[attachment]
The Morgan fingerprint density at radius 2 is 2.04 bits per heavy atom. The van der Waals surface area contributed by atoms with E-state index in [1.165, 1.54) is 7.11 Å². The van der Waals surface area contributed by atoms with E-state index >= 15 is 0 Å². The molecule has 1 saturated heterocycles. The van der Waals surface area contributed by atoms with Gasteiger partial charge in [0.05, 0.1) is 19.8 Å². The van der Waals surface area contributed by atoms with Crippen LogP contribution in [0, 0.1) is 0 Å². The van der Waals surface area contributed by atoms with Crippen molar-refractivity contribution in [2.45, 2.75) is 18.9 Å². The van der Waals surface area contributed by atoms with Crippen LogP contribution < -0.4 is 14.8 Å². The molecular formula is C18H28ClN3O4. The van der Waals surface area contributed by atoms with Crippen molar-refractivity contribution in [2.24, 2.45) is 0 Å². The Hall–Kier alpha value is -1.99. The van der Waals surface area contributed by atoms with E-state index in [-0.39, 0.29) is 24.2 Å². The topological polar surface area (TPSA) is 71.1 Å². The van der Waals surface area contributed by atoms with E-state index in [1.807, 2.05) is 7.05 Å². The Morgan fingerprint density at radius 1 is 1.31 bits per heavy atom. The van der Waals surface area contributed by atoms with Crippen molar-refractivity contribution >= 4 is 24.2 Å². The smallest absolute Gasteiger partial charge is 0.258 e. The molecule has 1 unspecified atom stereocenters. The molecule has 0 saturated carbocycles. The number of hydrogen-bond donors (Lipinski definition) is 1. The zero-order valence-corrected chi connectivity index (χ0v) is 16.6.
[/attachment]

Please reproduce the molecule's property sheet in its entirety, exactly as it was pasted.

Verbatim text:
The Morgan fingerprint density at radius 2 is 2.04 bits per heavy atom. The van der Waals surface area contributed by atoms with E-state index in [1.165, 1.54) is 7.11 Å². The van der Waals surface area contributed by atoms with E-state index >= 15 is 0 Å². The molecule has 1 saturated heterocycles. The van der Waals surface area contributed by atoms with Gasteiger partial charge in [0.05, 0.1) is 19.8 Å². The van der Waals surface area contributed by atoms with Crippen LogP contribution in [0, 0.1) is 0 Å². The van der Waals surface area contributed by atoms with Crippen molar-refractivity contribution in [2.45, 2.75) is 18.9 Å². The van der Waals surface area contributed by atoms with Crippen LogP contribution < -0.4 is 14.8 Å². The molecular formula is C18H28ClN3O4. The van der Waals surface area contributed by atoms with Crippen molar-refractivity contribution in [2.24, 2.45) is 0 Å². The Hall–Kier alpha value is -1.99. The van der Waals surface area contributed by atoms with E-state index in [-0.39, 0.29) is 24.2 Å². The topological polar surface area (TPSA) is 71.1 Å². The van der Waals surface area contributed by atoms with E-state index in [1.807, 2.05) is 7.05 Å². The Morgan fingerprint density at radius 1 is 1.31 bits per heavy atom. The van der Waals surface area contributed by atoms with Crippen molar-refractivity contribution >= 4 is 24.2 Å². The smallest absolute Gasteiger partial charge is 0.258 e. The molecule has 1 unspecified atom stereocenters. The molecule has 0 saturated carbocycles. The number of hydrogen-bond donors (Lipinski definition) is 1. The zero-order valence-corrected chi connectivity index (χ0v) is 16.6.